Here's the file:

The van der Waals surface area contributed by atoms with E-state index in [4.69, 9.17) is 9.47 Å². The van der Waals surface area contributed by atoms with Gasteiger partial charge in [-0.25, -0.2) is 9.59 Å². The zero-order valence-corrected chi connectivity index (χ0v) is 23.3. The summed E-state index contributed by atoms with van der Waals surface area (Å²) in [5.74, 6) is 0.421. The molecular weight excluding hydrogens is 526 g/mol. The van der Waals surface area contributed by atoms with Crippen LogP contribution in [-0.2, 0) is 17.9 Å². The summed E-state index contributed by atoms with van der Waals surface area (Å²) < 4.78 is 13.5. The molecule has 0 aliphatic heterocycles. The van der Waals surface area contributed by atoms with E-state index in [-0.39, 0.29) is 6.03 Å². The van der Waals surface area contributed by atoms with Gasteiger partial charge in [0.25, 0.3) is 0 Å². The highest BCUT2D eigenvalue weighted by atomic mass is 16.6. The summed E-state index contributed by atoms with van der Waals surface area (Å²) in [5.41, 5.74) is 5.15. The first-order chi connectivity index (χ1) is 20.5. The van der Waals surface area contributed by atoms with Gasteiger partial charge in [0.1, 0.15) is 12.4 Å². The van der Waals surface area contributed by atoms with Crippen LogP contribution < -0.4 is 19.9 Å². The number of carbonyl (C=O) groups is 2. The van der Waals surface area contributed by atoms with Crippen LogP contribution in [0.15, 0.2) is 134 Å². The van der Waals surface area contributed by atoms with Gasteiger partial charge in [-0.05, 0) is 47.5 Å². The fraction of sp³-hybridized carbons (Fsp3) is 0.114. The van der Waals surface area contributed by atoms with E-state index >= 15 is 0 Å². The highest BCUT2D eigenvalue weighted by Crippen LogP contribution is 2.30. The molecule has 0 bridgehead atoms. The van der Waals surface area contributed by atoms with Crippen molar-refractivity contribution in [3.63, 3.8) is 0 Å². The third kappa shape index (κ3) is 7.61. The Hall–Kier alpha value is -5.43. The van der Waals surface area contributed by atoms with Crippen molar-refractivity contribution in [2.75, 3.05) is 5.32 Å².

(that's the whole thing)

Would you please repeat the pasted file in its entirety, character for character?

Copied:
The van der Waals surface area contributed by atoms with E-state index in [4.69, 9.17) is 9.47 Å². The van der Waals surface area contributed by atoms with Gasteiger partial charge in [-0.25, -0.2) is 9.59 Å². The zero-order valence-corrected chi connectivity index (χ0v) is 23.3. The summed E-state index contributed by atoms with van der Waals surface area (Å²) in [5.74, 6) is 0.421. The molecular weight excluding hydrogens is 526 g/mol. The van der Waals surface area contributed by atoms with Crippen LogP contribution in [-0.2, 0) is 17.9 Å². The summed E-state index contributed by atoms with van der Waals surface area (Å²) < 4.78 is 13.5. The molecule has 0 aliphatic heterocycles. The van der Waals surface area contributed by atoms with E-state index in [-0.39, 0.29) is 6.03 Å². The van der Waals surface area contributed by atoms with Gasteiger partial charge in [0.25, 0.3) is 0 Å². The highest BCUT2D eigenvalue weighted by atomic mass is 16.6. The summed E-state index contributed by atoms with van der Waals surface area (Å²) in [5.41, 5.74) is 5.15. The first-order chi connectivity index (χ1) is 20.5. The van der Waals surface area contributed by atoms with Gasteiger partial charge in [0.1, 0.15) is 12.4 Å². The van der Waals surface area contributed by atoms with Crippen LogP contribution < -0.4 is 19.9 Å². The number of carbonyl (C=O) groups is 2. The van der Waals surface area contributed by atoms with Crippen LogP contribution in [0.15, 0.2) is 134 Å². The van der Waals surface area contributed by atoms with Gasteiger partial charge in [-0.05, 0) is 47.5 Å². The fraction of sp³-hybridized carbons (Fsp3) is 0.114. The van der Waals surface area contributed by atoms with E-state index >= 15 is 0 Å². The highest BCUT2D eigenvalue weighted by Crippen LogP contribution is 2.30. The molecule has 0 bridgehead atoms. The van der Waals surface area contributed by atoms with Crippen molar-refractivity contribution in [3.63, 3.8) is 0 Å². The third kappa shape index (κ3) is 7.61. The Hall–Kier alpha value is -5.43. The van der Waals surface area contributed by atoms with Crippen molar-refractivity contribution in [2.75, 3.05) is 5.32 Å².